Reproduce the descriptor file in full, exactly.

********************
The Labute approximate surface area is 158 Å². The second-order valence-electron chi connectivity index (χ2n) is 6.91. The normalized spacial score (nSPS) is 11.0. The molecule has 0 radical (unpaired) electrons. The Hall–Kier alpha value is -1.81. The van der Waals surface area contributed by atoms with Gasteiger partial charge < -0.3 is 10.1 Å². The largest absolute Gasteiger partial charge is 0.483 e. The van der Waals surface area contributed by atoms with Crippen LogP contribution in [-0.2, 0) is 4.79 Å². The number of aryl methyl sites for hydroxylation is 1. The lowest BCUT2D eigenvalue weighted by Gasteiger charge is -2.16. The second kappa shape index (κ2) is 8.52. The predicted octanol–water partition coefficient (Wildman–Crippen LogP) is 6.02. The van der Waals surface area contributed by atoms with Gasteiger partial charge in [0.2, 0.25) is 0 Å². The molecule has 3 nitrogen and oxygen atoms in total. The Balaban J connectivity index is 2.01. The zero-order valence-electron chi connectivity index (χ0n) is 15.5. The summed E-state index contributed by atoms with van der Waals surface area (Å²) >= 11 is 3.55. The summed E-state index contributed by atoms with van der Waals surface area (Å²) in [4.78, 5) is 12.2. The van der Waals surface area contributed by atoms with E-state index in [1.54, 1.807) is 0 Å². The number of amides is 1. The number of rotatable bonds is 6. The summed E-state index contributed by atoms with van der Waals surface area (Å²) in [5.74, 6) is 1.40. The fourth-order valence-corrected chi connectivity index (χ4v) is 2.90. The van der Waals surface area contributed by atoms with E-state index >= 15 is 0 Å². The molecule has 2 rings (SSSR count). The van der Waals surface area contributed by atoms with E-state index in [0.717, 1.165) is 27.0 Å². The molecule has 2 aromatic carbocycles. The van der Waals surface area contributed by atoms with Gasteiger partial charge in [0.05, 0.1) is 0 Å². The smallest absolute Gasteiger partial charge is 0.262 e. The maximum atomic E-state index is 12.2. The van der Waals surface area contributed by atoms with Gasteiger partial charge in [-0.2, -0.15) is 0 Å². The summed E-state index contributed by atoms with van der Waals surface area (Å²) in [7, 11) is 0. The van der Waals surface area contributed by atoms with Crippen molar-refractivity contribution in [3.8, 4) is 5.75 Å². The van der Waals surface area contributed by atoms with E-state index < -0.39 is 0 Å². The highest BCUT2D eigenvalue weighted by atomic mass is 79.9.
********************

The Labute approximate surface area is 158 Å². The second-order valence-electron chi connectivity index (χ2n) is 6.91. The normalized spacial score (nSPS) is 11.0. The molecule has 0 radical (unpaired) electrons. The Hall–Kier alpha value is -1.81. The van der Waals surface area contributed by atoms with Gasteiger partial charge < -0.3 is 10.1 Å². The largest absolute Gasteiger partial charge is 0.483 e. The van der Waals surface area contributed by atoms with Crippen LogP contribution in [-0.2, 0) is 4.79 Å². The number of aryl methyl sites for hydroxylation is 1. The lowest BCUT2D eigenvalue weighted by Gasteiger charge is -2.16. The second kappa shape index (κ2) is 8.52. The predicted octanol–water partition coefficient (Wildman–Crippen LogP) is 6.02. The van der Waals surface area contributed by atoms with Gasteiger partial charge in [0.2, 0.25) is 0 Å². The molecule has 3 nitrogen and oxygen atoms in total. The Balaban J connectivity index is 2.01. The zero-order valence-electron chi connectivity index (χ0n) is 15.5. The summed E-state index contributed by atoms with van der Waals surface area (Å²) >= 11 is 3.55. The summed E-state index contributed by atoms with van der Waals surface area (Å²) in [4.78, 5) is 12.2. The van der Waals surface area contributed by atoms with E-state index in [1.54, 1.807) is 0 Å². The number of amides is 1. The number of rotatable bonds is 6. The summed E-state index contributed by atoms with van der Waals surface area (Å²) in [5.74, 6) is 1.40. The fourth-order valence-corrected chi connectivity index (χ4v) is 2.90. The van der Waals surface area contributed by atoms with E-state index >= 15 is 0 Å². The molecule has 2 rings (SSSR count). The van der Waals surface area contributed by atoms with E-state index in [0.717, 1.165) is 27.0 Å². The molecule has 2 aromatic carbocycles. The van der Waals surface area contributed by atoms with Gasteiger partial charge in [0.05, 0.1) is 0 Å². The smallest absolute Gasteiger partial charge is 0.262 e. The maximum atomic E-state index is 12.2. The van der Waals surface area contributed by atoms with Gasteiger partial charge in [-0.2, -0.15) is 0 Å². The summed E-state index contributed by atoms with van der Waals surface area (Å²) in [7, 11) is 0. The van der Waals surface area contributed by atoms with Crippen molar-refractivity contribution in [3.8, 4) is 5.75 Å². The van der Waals surface area contributed by atoms with E-state index < -0.39 is 0 Å². The highest BCUT2D eigenvalue weighted by atomic mass is 79.9.